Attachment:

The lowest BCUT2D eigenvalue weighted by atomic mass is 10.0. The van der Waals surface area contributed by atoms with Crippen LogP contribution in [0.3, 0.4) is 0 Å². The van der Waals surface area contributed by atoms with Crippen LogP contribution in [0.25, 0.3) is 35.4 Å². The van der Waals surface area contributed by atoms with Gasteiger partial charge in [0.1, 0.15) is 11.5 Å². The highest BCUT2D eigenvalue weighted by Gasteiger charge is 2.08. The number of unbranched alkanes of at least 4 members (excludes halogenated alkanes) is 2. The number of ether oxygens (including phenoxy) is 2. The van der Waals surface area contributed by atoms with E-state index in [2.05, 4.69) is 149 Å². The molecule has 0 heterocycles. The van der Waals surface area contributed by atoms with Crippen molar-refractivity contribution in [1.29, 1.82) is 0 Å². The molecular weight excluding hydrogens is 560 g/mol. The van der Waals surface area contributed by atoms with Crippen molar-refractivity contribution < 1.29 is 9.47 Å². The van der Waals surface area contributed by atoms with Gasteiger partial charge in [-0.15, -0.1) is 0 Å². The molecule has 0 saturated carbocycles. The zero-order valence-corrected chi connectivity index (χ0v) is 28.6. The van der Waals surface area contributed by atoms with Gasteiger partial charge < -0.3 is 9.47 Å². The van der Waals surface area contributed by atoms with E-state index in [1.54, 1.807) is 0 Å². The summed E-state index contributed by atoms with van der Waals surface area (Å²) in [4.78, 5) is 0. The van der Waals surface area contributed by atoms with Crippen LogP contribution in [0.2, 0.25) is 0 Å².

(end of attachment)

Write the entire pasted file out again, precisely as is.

The lowest BCUT2D eigenvalue weighted by atomic mass is 10.0. The van der Waals surface area contributed by atoms with Crippen LogP contribution in [0.3, 0.4) is 0 Å². The van der Waals surface area contributed by atoms with Crippen LogP contribution in [0.25, 0.3) is 35.4 Å². The van der Waals surface area contributed by atoms with Gasteiger partial charge in [0.1, 0.15) is 11.5 Å². The highest BCUT2D eigenvalue weighted by Gasteiger charge is 2.08. The number of unbranched alkanes of at least 4 members (excludes halogenated alkanes) is 2. The number of ether oxygens (including phenoxy) is 2. The van der Waals surface area contributed by atoms with E-state index in [2.05, 4.69) is 149 Å². The molecule has 0 heterocycles. The van der Waals surface area contributed by atoms with Crippen molar-refractivity contribution in [1.29, 1.82) is 0 Å². The molecular weight excluding hydrogens is 560 g/mol. The van der Waals surface area contributed by atoms with Crippen molar-refractivity contribution < 1.29 is 9.47 Å². The van der Waals surface area contributed by atoms with Gasteiger partial charge in [-0.15, -0.1) is 0 Å². The molecule has 0 saturated carbocycles. The zero-order valence-corrected chi connectivity index (χ0v) is 28.6. The van der Waals surface area contributed by atoms with Gasteiger partial charge < -0.3 is 9.47 Å². The van der Waals surface area contributed by atoms with E-state index in [1.54, 1.807) is 0 Å². The summed E-state index contributed by atoms with van der Waals surface area (Å²) in [4.78, 5) is 0. The van der Waals surface area contributed by atoms with Crippen LogP contribution in [0.2, 0.25) is 0 Å².